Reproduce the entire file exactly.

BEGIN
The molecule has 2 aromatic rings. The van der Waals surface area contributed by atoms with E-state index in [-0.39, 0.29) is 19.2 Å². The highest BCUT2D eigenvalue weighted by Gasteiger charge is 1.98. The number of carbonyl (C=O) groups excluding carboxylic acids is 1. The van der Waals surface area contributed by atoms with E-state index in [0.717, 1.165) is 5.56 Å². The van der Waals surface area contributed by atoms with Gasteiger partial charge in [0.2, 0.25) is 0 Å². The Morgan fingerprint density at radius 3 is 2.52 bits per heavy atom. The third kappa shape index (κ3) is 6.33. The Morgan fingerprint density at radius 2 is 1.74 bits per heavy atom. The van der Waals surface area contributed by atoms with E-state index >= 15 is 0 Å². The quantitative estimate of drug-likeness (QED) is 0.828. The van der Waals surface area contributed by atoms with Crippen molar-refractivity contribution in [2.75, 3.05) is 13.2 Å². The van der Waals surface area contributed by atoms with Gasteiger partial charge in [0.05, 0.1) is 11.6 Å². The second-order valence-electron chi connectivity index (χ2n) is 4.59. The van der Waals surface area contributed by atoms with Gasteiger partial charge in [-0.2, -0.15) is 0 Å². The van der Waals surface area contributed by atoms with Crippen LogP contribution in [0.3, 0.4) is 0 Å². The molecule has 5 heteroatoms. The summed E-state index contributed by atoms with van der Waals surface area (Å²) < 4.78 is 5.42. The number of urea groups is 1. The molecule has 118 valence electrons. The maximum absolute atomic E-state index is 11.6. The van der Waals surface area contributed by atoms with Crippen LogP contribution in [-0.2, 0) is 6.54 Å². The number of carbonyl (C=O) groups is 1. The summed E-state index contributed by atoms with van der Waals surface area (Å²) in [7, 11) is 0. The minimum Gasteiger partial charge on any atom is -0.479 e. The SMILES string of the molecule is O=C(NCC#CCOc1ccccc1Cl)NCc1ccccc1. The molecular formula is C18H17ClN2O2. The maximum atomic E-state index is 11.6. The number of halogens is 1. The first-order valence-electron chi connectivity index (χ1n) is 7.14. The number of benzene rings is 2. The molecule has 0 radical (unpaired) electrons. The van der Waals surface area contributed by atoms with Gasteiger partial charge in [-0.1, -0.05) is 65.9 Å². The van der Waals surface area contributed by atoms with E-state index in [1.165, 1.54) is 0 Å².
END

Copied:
The molecule has 2 aromatic rings. The van der Waals surface area contributed by atoms with E-state index in [-0.39, 0.29) is 19.2 Å². The highest BCUT2D eigenvalue weighted by Gasteiger charge is 1.98. The number of carbonyl (C=O) groups excluding carboxylic acids is 1. The van der Waals surface area contributed by atoms with E-state index in [0.717, 1.165) is 5.56 Å². The van der Waals surface area contributed by atoms with Gasteiger partial charge in [0.2, 0.25) is 0 Å². The Morgan fingerprint density at radius 3 is 2.52 bits per heavy atom. The third kappa shape index (κ3) is 6.33. The Morgan fingerprint density at radius 2 is 1.74 bits per heavy atom. The van der Waals surface area contributed by atoms with E-state index >= 15 is 0 Å². The quantitative estimate of drug-likeness (QED) is 0.828. The van der Waals surface area contributed by atoms with Crippen molar-refractivity contribution in [2.75, 3.05) is 13.2 Å². The van der Waals surface area contributed by atoms with Gasteiger partial charge in [0.05, 0.1) is 11.6 Å². The second-order valence-electron chi connectivity index (χ2n) is 4.59. The van der Waals surface area contributed by atoms with Gasteiger partial charge in [-0.2, -0.15) is 0 Å². The van der Waals surface area contributed by atoms with Crippen LogP contribution in [0.3, 0.4) is 0 Å². The molecule has 5 heteroatoms. The summed E-state index contributed by atoms with van der Waals surface area (Å²) < 4.78 is 5.42. The number of urea groups is 1. The molecule has 118 valence electrons. The maximum absolute atomic E-state index is 11.6. The van der Waals surface area contributed by atoms with Crippen LogP contribution in [-0.2, 0) is 6.54 Å². The number of carbonyl (C=O) groups is 1. The summed E-state index contributed by atoms with van der Waals surface area (Å²) in [7, 11) is 0. The minimum Gasteiger partial charge on any atom is -0.479 e. The SMILES string of the molecule is O=C(NCC#CCOc1ccccc1Cl)NCc1ccccc1. The molecular formula is C18H17ClN2O2. The maximum atomic E-state index is 11.6. The number of halogens is 1. The first-order valence-electron chi connectivity index (χ1n) is 7.14. The number of benzene rings is 2. The molecule has 0 radical (unpaired) electrons. The van der Waals surface area contributed by atoms with Gasteiger partial charge in [-0.1, -0.05) is 65.9 Å². The van der Waals surface area contributed by atoms with E-state index in [1.165, 1.54) is 0 Å².